How you can make Digg work for you

I wrote this in a pit of fury when our company got their IP blocked by those lovely people over at Digg, because someone started spamming their site (I presume, they didn’t actually tell me why).  Since then I have been sitting on it and wondering who to distribute it to.  But in the absence of that, I decided that I’d stick it up here.

Now you’ll know that I’ve posted about social bookmarking before (I’m sure you’ve read all of these links coming up, but they’re nice to have posts anyway), but here is how it all went for me:  I started by talking about some of the advantages of social bookmarking (including inbound links), some of my very early experiences of social bookmarking in terms of the traffic it had driven to me, before moving off to write a rather thoughtful piece on how Social Bookmarking is about brand (using Digg as my example).  Then I did a rather different tack when I asked how we choose which social bookmarking site to take advantage of using Hitwise, before finally getting a bit exasperated and warbling on about how Social Bookmarking is actually a networking thing (still with me?).  This piece, however, is just a straight how does it work and how should you do it.

Digg

Basic Premise:

A registered user submits a link. The other registered users can vote it up (Digg it) or vote it down (bury it) depending on whether they like it or not.

The home page of Digg is a page for those submissions that have the most Diggs in a recent period of time.

Each category has a home page for just those types of articles.

There is an ‘Upcoming’ section for new submissions that is based on the most recent (with a top 10 in the right hand column).

What happens when you register with Digg?

When you register with Digg you can:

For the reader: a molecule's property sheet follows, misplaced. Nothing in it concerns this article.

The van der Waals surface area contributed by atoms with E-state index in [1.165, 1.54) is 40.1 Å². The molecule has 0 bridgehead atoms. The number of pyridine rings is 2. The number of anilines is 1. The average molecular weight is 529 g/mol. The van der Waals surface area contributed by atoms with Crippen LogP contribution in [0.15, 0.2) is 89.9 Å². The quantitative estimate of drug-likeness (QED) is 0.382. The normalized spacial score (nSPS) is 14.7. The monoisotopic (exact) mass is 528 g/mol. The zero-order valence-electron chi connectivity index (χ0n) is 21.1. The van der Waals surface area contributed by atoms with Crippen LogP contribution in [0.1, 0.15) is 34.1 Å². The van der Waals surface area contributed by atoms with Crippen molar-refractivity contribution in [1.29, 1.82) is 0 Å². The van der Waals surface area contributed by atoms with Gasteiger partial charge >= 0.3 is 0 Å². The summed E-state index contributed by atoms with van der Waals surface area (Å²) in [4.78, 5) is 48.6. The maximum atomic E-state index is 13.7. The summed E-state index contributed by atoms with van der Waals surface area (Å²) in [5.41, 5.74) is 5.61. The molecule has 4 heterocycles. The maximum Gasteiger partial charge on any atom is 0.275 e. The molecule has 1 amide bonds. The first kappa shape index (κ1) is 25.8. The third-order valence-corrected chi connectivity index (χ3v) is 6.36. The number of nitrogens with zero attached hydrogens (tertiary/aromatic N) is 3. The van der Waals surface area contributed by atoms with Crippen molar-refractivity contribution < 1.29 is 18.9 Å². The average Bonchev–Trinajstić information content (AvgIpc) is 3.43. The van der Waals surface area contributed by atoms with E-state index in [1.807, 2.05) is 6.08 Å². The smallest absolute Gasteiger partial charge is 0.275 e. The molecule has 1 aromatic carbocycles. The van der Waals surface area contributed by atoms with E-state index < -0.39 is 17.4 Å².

• Submit web pages
• Digg other users submissions
• Bury other users submissions
• Comment on other users submissions
• Follow other users (become a ‘fan’ of theirs)
• Other users can follow you (become a ‘fan’ of yours)
• You and another user can follow each other (become ‘friends’)
• Add submissions to your ‘favourites’
• Send messages (‘shouts’) to your ‘friends’ about a submission
• Send emails to your real friends about a submission


How do you submit web pages to Digg?

You submit to Digg either by clicking on the many Bookmarking links on the article page (eg Computer Weekly has the bookmarking symbol). Or you can go to Digg and submit manually into their engine – http://digg.com/submit/. To submit, you must be registered and logged into the system.

If you submit manually you will be asked for url and the type of article. If you submit from the page, this will not be asked. You are then given a chance to provide a title (60 characters) and a description (350 characters). The title will be the anchor text that links through to the page. You then need to choose a topic area (these are fairly broad).

You are then asked if someone else has already submitted this story and is it a duplicate. If it is a near identical duplicate, you should not submit it, but choose to digg one of the other stories. If your story has a different slant on the subject that others have already dugg, then you can still add it into the engine.


What if the page has already been submitted to Digg?

You will then be told that the page has already been submitted to Digg. Digg will then automatically add your digg to those diggs already for the article (pushing its rating up one).

How do I digg someone else’s submission?